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Laptop power supplies, does current matter?

I have the opposite problem outlined in Laptop power supplies, does current matter?

My AC adapter (19 V, 3.95 A, 75 W, 3-pin) Part No. PA3468E-1AC3 for Toshiba Laptop L40 18Z is now useless. I am currently risking using an IBM Thinkpad adaptor (my old laptop) after checking the specification. The centre pin polarity is the same, I cannot currently find any references to Wattage output for the IBM adaptor - but the only difference I can find is in current and voltage.

The defunct Toshiba adapter is rated 19 V and 3.95 A. The IBM adapter is rated 16 V and 4.5 A.

I've used the IBM for several hours with no ill effect - risky I know! The lower voltage means that the battery isn't charging - but my concern is the higher current - 0.55 more.

Could this damage the sensitive internal electrics in the longer term - or is it unlikely to make a difference. If it works, which it does - could I confidently continue to use this until I've sourced a proper replacement?

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migrated from serverfault.com Aug 5 '10 at 6:18

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marked as duplicate by studiohack Jan 9 '12 at 19:05

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3 Answers 3

If the battery is not charging it should not do any damage. You might save a bit more by dimming the LCD.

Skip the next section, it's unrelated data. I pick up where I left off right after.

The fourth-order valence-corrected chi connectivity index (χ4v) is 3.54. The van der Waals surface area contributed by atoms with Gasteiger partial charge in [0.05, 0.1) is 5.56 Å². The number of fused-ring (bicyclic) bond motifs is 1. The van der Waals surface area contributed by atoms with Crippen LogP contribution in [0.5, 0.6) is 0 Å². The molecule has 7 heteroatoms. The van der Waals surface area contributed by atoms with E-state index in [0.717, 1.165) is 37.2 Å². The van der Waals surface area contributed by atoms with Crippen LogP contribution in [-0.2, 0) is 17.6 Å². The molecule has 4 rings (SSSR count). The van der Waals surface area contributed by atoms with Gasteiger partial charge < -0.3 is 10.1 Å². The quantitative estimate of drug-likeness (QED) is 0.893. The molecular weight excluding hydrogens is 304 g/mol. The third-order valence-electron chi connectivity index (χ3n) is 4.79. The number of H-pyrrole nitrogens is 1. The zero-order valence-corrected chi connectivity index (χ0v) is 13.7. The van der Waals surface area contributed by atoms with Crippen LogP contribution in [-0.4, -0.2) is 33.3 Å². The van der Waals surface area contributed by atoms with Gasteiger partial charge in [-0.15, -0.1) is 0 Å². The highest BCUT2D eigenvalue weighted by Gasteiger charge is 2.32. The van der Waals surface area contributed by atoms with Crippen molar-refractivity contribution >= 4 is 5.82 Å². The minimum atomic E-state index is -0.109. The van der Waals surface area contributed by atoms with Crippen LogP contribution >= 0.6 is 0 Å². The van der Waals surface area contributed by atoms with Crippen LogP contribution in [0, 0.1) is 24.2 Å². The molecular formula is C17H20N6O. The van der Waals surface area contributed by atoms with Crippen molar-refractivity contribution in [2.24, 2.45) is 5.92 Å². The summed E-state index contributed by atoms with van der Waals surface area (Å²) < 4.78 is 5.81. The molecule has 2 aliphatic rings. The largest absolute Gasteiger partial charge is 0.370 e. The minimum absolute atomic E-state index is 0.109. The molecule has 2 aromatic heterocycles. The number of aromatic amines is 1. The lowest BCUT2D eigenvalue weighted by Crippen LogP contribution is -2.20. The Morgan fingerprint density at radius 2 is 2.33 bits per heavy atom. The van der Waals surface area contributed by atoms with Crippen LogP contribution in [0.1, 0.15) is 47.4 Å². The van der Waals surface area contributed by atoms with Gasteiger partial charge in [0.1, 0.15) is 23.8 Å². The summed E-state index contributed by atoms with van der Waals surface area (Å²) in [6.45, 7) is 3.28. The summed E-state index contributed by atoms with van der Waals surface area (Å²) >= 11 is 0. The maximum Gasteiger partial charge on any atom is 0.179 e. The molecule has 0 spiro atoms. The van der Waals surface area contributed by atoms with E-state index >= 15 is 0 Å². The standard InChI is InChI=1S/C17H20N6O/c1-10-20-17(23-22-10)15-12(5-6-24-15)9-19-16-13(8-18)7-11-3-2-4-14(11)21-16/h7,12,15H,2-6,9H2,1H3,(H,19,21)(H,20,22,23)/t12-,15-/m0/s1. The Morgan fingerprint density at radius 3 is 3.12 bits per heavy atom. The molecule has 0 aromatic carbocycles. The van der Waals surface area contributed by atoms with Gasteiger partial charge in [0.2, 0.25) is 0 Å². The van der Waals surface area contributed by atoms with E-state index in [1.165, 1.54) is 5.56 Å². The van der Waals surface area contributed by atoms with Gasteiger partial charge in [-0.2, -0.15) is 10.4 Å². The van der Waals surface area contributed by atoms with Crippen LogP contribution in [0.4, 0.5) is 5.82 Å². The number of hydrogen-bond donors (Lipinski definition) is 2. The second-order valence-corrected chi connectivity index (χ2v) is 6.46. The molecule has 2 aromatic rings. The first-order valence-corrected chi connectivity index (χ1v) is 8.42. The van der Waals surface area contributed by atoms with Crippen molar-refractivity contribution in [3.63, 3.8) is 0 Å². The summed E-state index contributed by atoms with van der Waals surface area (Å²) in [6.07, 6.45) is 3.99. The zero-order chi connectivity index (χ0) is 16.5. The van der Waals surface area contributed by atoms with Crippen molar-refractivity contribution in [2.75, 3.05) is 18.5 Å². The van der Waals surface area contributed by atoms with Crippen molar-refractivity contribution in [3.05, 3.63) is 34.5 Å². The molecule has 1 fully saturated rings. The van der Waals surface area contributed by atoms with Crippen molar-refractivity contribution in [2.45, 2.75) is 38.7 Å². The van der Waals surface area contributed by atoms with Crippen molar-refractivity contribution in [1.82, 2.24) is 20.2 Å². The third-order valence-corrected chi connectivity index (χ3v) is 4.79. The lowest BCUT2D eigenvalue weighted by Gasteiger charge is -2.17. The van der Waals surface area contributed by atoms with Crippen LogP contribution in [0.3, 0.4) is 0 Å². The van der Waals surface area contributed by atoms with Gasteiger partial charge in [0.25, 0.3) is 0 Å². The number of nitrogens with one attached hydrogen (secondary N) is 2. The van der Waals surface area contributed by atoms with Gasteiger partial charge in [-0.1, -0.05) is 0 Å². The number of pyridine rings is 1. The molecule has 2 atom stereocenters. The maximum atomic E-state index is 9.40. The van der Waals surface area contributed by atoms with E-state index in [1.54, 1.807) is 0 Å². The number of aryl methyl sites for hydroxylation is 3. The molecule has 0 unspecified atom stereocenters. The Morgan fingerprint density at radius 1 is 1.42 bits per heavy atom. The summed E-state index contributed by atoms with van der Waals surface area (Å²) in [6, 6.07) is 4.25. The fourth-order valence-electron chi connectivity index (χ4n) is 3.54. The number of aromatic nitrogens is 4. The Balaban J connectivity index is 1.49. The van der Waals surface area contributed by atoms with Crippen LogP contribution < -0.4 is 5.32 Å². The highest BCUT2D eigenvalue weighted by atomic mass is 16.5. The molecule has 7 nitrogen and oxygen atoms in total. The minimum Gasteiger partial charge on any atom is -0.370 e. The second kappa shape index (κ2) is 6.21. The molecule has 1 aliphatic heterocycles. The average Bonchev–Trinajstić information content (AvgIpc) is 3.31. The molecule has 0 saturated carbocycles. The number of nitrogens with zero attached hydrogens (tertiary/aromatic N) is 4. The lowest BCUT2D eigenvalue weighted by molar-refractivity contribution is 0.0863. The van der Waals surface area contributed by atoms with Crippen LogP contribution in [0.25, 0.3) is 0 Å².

Besides: 16V x 4.5A = 72W power.

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Here's the deal. The voltage SHOULD match (power adapters provide a steady voltage over a range of currents), whereas the current MUST meet or exceed.

If the voltage is too low, you'll get either nothing, or odd / failure behavior when the power draw on the system gets high. If the voltage is too high, you'll risk damaging the equipment you are powering.

If you have too low a current, you will either burn out the supply, trip a breaker or fuse in the supply, or the equipment will not work or fail unpredictably at high load.

If you have too high a current, the system simply won't draw as much power as the supply can provide. The supply might be a little less efficient, but no harm is done.

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The current rating is the amount that's available. It's not getting forced on the device that it's connected to. For comparison, you can plug your toaster into the same outlet as you'd plug your vacuum cleaner into, but the current they draw (and can handle) is quite a bit different. (This is for comparison to the output of the adapter, ignoring the AC input side.)

I'd be more worried about the undervoltage. It may put a strain on the voltage regulator in your laptop and may also put a strain on your battery (which you might consider removing while your using the mismatched power supply).

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TL;DR: you need as much or more amperage as your device specifies. You need matching voltage, within a given margin. If your voltage is off, Bad Things <tm> happen. –  Daniel Ball Aug 5 '11 at 16:03